2016 has been called the 'year of the disrupters', as insuretech start-ups, most recently Wrisk and Zugar Znap, launch to target millennials and other niche markets. Do insurance providers need to diversify their product offerings/approach to market to avoid missing out on these potentially lucrative demographics?
While insurers consider how to respond to the era of connected technology, a new breed of connected consumer is coming to the fore. For millennials a steady stream of digital interaction is the norm, leaving the door wide open for new, more agile competitors to rip up the rule book and disrupt the insurance industry.
To avoid getting left behind, insurers need to adapt to this changing marketplace, but how can they achieve this? The first rule, as always, is to start with the customer, as it is only by understanding the risks individuals face now and how they want to be engaged with that insurers can diversify their product offerings to mitigate these.
The next question this raises is how insurers can deliver solutions people will use. As lifestyles continue to change, so does the face of insurance, with bespoke coverages to suit particular niches and target markets. For millennials, this could be dedicated protection for the gadgets they own, while, for the Airbnb generation, we have recently seen the introduction of on demand host insurance.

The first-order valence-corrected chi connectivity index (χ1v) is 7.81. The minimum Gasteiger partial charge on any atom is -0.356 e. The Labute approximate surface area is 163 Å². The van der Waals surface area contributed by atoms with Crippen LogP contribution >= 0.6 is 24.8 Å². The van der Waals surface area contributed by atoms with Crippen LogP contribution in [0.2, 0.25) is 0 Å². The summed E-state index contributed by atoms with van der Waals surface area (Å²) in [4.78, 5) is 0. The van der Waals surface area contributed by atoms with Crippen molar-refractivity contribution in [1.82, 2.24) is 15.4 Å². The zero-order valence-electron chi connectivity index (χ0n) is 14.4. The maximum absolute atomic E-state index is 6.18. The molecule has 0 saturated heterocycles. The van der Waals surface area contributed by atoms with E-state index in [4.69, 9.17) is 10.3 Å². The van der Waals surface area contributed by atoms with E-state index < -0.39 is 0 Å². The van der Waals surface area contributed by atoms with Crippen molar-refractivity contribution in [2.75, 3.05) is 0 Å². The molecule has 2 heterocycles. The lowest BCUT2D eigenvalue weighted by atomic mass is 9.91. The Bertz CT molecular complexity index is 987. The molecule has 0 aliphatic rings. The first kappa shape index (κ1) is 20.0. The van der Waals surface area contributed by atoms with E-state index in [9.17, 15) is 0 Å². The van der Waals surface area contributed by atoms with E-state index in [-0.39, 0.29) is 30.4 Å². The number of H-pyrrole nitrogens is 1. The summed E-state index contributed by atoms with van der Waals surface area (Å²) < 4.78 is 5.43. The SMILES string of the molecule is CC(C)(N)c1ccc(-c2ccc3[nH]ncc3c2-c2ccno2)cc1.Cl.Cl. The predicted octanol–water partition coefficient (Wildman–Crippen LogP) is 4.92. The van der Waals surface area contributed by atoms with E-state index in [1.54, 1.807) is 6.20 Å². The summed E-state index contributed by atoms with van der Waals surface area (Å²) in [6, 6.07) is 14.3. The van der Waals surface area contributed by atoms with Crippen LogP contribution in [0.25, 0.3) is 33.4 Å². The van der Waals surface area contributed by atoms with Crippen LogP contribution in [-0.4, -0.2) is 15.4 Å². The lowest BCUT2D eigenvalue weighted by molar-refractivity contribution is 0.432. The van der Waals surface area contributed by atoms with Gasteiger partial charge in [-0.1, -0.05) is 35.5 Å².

It is simply not enough to repackage a one-size-fits-all product to target these new demographics. To truly stand out, insurers need both niche products and to deliver added value. For example, millennial insurer Zugar Znap provides social content alongside its products, while Vitality enables individuals to benefit from cheaper life insurance in return for visiting the gym.
Disruptors have the agility to deliver all of this seamlessly, yet traditional insurers are often held back by legacy software. Insurers need a responsive, modern, real-time infrastructure that makes it much faster and easier to add new functionality, modify processes and therefore adapt to meet the challenge of disruptors. At SSP, we have invested heavily in capabilities to enable businesses to change or build products in a matter of one or two days.
Of course, this all needs to filter down to create a claims experience rather than a claims process. Research has already shown that one in four UK drivers would definitely use an app for the claims journey, and there is the same appetite for reporting home and travel claims this way.
With 2016 being labelled the 'year of the disrupters', now is the time for insurers to ensure they appeal to the customers of tomorrow — before someone else does.
This article first appeared as an editorial in Modern Claims Magazine issue 19
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